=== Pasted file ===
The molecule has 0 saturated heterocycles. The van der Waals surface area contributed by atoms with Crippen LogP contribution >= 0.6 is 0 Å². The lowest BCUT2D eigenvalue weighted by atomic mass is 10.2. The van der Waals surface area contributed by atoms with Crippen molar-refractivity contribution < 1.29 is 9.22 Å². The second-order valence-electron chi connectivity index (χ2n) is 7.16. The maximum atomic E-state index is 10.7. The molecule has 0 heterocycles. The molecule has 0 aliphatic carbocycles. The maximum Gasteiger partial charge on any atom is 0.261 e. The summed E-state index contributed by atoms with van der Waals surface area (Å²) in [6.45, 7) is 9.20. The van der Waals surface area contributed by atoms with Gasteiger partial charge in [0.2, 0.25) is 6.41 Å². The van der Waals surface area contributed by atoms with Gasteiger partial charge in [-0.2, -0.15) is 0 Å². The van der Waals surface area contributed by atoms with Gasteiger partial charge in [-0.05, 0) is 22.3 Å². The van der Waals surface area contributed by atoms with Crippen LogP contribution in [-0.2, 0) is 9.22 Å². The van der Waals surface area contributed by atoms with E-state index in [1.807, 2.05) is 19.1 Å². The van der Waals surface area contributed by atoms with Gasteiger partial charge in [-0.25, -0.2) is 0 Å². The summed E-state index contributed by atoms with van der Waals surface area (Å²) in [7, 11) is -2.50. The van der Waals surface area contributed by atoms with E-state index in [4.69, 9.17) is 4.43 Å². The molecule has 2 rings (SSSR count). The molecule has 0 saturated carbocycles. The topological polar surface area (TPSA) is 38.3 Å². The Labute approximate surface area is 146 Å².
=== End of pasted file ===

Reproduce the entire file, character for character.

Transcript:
The molecule has 0 saturated heterocycles. The van der Waals surface area contributed by atoms with Crippen LogP contribution >= 0.6 is 0 Å². The lowest BCUT2D eigenvalue weighted by atomic mass is 10.2. The van der Waals surface area contributed by atoms with Crippen molar-refractivity contribution < 1.29 is 9.22 Å². The second-order valence-electron chi connectivity index (χ2n) is 7.16. The maximum atomic E-state index is 10.7. The molecule has 0 heterocycles. The molecule has 0 aliphatic carbocycles. The maximum Gasteiger partial charge on any atom is 0.261 e. The summed E-state index contributed by atoms with van der Waals surface area (Å²) in [6.45, 7) is 9.20. The van der Waals surface area contributed by atoms with Gasteiger partial charge in [0.2, 0.25) is 6.41 Å². The van der Waals surface area contributed by atoms with Gasteiger partial charge in [-0.2, -0.15) is 0 Å². The van der Waals surface area contributed by atoms with Gasteiger partial charge in [-0.05, 0) is 22.3 Å². The van der Waals surface area contributed by atoms with Crippen LogP contribution in [-0.2, 0) is 9.22 Å². The van der Waals surface area contributed by atoms with E-state index in [1.807, 2.05) is 19.1 Å². The van der Waals surface area contributed by atoms with Gasteiger partial charge in [-0.25, -0.2) is 0 Å². The summed E-state index contributed by atoms with van der Waals surface area (Å²) in [7, 11) is -2.50. The van der Waals surface area contributed by atoms with E-state index in [4.69, 9.17) is 4.43 Å². The molecule has 2 rings (SSSR count). The molecule has 0 saturated carbocycles. The topological polar surface area (TPSA) is 38.3 Å². The Labute approximate surface area is 146 Å².